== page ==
In April, Desmond was accused by the National Union of Journalists (NUJ) of being an asset stripper, and someone who had been allowed to "diminish and degrade once respected national titles".
The comments followed the media mogul implementing a 30 per cent cut in the national workforce as part of a £14 million budget reduction.
Desmond himself is believed to have amassed personal wealth of more than £1 billion, having sold Channel 5 to Viacom for £463 million last year.
It led to him being branded "Britain’s greediest billionaire" by the NUJ, but now, for the first time on record, Desmond has responded by blaming the wider market conditions and costs involved in the newspaper business.
He told Campaign: "I think it’s an industry thing. At the end of the day, I would love to give pay rises and I’d love to not make anybody redundant. I should also say, not that anyone would shed a tear, that I take £50,000 a year as my wages and have done for the last 10 years."
The owner of the group that includes the Daily Express, Sunday Express, Daily Star and OK! Magazine, also pointed to the £100 million investment in a new printing plant in Luton – "the best printing plant in Europe where we print 100,000 copies an hour, full colour" – and ongoing investment in developing the digital sites of the newspapers, and said "the cash has to come from somewhere".
Despite his critics, Desmond’s holding company, Northern & Shell, is known for offering fair redundancy pay, and the proprietor insists "we always give enhanced terms".
He said: "The average wage at the Express is pretty good - £50,000, £60,000 up to £100,000… the kids that join are obviously different. Then you have their final pension schemes, two-thirds salary. It all mounts up. So, at the end of the day if you feel you can do better elsewhere then please go and do it."
Desmond’s decision to donate £1 million to Nigel Farage's UK Independence Party during this year’s General Election campaign proved to be another lightning rod. It was slammed as "sick-making" by the NUJ, and is known to have caused outrage among some of his staff.
Now 63 years old and with a book called The Real Deal about his life published this week, Desmond remains unapologetic and kicked back at those who criticise and try to use his own personal fortune against him.
He has detailed many of the last minute deals, failed partnerships and conversations with banks he and his senior executives have weathered over the years.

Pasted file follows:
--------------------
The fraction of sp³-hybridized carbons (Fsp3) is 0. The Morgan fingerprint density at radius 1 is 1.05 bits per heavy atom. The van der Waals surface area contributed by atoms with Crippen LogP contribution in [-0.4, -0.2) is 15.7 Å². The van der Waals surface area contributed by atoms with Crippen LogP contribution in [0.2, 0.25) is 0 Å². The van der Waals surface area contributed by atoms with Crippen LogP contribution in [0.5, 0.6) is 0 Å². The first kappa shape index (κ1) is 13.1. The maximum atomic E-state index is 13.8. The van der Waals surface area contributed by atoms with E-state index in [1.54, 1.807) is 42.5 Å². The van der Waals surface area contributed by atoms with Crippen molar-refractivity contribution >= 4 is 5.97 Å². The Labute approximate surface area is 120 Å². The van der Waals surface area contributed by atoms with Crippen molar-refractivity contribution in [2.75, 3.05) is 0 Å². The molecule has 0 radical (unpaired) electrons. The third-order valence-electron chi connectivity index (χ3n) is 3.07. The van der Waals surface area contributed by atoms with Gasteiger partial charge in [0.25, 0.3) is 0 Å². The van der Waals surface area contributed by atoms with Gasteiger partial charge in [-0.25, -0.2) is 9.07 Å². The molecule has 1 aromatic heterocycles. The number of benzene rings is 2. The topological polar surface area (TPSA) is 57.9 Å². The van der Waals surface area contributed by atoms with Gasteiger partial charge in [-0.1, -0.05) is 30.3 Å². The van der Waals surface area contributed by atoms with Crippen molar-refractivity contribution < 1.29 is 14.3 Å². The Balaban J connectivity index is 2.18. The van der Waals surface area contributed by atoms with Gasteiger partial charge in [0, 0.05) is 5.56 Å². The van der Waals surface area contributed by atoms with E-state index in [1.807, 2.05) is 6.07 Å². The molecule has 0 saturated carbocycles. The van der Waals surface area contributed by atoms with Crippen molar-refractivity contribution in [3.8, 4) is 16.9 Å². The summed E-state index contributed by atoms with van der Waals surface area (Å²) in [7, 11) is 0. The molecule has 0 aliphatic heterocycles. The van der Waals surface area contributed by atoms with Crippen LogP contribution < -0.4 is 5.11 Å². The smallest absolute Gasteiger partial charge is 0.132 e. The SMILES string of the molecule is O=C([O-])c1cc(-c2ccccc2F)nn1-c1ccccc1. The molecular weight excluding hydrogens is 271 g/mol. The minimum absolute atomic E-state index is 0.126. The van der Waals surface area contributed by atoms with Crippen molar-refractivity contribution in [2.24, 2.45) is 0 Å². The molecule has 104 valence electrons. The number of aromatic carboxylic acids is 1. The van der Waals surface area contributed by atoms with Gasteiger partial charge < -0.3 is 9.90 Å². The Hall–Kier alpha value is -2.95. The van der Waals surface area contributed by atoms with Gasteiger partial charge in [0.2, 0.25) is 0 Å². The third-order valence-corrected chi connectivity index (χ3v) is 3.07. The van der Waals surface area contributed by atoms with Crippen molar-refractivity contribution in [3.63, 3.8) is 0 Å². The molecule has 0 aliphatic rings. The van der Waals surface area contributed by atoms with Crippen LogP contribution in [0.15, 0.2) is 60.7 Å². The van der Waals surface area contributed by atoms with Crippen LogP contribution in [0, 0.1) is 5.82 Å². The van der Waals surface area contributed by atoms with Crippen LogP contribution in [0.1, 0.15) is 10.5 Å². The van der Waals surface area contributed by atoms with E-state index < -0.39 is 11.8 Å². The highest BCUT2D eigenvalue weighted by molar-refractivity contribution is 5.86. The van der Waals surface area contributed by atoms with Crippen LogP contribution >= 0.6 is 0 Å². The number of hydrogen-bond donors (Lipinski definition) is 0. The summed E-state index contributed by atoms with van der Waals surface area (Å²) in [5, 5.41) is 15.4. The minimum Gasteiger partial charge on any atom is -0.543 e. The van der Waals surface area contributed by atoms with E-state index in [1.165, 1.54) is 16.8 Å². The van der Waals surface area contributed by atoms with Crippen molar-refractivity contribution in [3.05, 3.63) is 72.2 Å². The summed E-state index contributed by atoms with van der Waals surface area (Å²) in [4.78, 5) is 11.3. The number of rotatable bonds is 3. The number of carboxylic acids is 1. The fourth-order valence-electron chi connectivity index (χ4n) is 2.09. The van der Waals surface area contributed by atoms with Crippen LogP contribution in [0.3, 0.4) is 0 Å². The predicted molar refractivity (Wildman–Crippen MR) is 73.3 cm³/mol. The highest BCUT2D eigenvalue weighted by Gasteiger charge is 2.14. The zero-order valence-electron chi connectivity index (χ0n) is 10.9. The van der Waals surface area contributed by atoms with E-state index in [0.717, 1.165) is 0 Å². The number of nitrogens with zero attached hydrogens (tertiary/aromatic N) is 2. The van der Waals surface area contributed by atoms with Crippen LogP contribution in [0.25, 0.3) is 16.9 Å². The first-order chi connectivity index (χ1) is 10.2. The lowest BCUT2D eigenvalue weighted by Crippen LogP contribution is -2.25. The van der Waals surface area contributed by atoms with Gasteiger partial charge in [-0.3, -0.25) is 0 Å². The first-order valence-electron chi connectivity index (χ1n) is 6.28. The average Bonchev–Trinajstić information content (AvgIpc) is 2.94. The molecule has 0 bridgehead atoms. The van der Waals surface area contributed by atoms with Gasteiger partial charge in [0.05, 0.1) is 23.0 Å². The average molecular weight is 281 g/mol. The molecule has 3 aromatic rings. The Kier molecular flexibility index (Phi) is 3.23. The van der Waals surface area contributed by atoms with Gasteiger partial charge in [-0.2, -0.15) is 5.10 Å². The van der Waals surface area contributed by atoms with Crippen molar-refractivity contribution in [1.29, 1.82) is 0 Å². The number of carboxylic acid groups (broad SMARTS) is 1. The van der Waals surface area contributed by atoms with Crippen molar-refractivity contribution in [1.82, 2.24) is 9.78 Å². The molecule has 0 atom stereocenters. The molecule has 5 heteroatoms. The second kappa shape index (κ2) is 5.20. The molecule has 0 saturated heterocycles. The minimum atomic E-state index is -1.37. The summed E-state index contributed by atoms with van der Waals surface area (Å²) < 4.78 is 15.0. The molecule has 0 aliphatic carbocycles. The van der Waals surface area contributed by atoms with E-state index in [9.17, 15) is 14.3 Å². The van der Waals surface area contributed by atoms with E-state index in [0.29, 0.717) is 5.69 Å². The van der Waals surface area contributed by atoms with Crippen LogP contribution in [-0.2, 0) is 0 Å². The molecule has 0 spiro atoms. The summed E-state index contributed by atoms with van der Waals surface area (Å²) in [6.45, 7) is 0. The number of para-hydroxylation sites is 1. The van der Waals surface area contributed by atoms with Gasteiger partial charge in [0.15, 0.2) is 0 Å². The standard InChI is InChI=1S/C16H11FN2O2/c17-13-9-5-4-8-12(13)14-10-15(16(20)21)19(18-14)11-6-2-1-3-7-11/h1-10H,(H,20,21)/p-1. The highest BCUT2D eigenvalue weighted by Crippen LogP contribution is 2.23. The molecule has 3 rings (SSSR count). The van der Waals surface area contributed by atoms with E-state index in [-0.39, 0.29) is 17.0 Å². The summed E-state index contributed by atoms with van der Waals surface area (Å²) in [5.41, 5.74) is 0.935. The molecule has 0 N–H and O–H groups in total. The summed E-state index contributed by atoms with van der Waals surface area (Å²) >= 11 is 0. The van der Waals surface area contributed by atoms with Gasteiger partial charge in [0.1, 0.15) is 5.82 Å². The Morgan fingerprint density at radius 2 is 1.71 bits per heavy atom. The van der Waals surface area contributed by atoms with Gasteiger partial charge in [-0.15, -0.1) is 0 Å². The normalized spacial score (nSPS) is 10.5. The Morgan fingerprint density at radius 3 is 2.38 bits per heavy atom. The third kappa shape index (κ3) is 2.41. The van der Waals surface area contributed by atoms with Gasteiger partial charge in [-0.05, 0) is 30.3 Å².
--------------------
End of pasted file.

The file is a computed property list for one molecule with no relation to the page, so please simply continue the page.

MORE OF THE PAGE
He said: "Let them do what I’ve done. They haven’t done that. They’ve gone for, in quotes, an easy life, a lifestyle life. I’m sure they see their kids. In the 50 years I’ve been here, trying to keep it together. When [Jeremy] Beadle used to say to me, 'why aren’t you at your kids school thing?' – well I’ve been here."
'Why didn’t Mr Clever Clogs Paul Dacre do it?'
In his book, far from being an asset stripper, Desmond makes his case for being a saviour of Express Newspapers. Both his parents had spent time working on its newspapers and Desmond talks of a "curious connection" throughout his life.
So, when it became known to him that Lord Hollick might be interested in selling the Express titles, Desmond had a "sense of destiny" as he set about deals so that he could be in a position to table a £100 million bid.
One of his senior advisors at the time, Stan Myerson, now group managing director of Northern & Shell, put his honeymoon on hold to help secure the money to buy the Express in 2000.
According to the media mogul, Jonathan Harmsworth, now Lord Rothermere and controlling shareholder of the Daily Mail & General Trust, had offered to buy the Daily Express and Sunday Express for £200 million on his first day as the new owner. The implication being, if he wanted to just make a 'quick buck' he could have done so.
He told Campaign: "For the Express I put every penny I had in the world in, and then people say to me, 'well we could have done that' – well why didn’t you do it?
"Why didn’t Mr Clever Clogs Paul Dacre [editor of the Daily Mail] do it? I’m sure he could have got funding a lot easier than me, why didn’t he? Because he’s got no balls, because he’s not entrepreneurial."
Desmond recalled: "We had the bailiffs coming in on my Wedding Day in 1983, making Paul [Ashford, editorial director] late for my own big day. I explain in the book how I held the wedding around the music show because all the advertisers were there.
"Meanwhile, my driver took three weeks off for his honeymoon to Cancun, thinks it’s wonderful. Well I didn’t take three weeks off [after getting married], I took four days off."
In an attempt to better explain the often overlooked personal risks that have propelled his standout financial success, Desmond references a conversation with another well-known business innovator.
He said: "I had Luke Johnson [entrepreneur and former chairman of Channel 4] in here a few weeks ago and we were saying what makes an entrepreneur is a bloke that will put his house up and will write a cheque out. I’m not saying that’s good or bad, but it’s what you do.
"The Health Lottery has cost £85 million, I don’t expect the Express staff to chip in. In fact, the Health Lottery spends a lot of money in the Express, so it goes that way round. I’m not criticising people. It's probably a far less stressful life.
"But I can handle it, a lot of people can’t. A lot of people freak out if you move a desk in someone’s office or a clock."
Read more from Richard Desmond in this week's Campaign magazine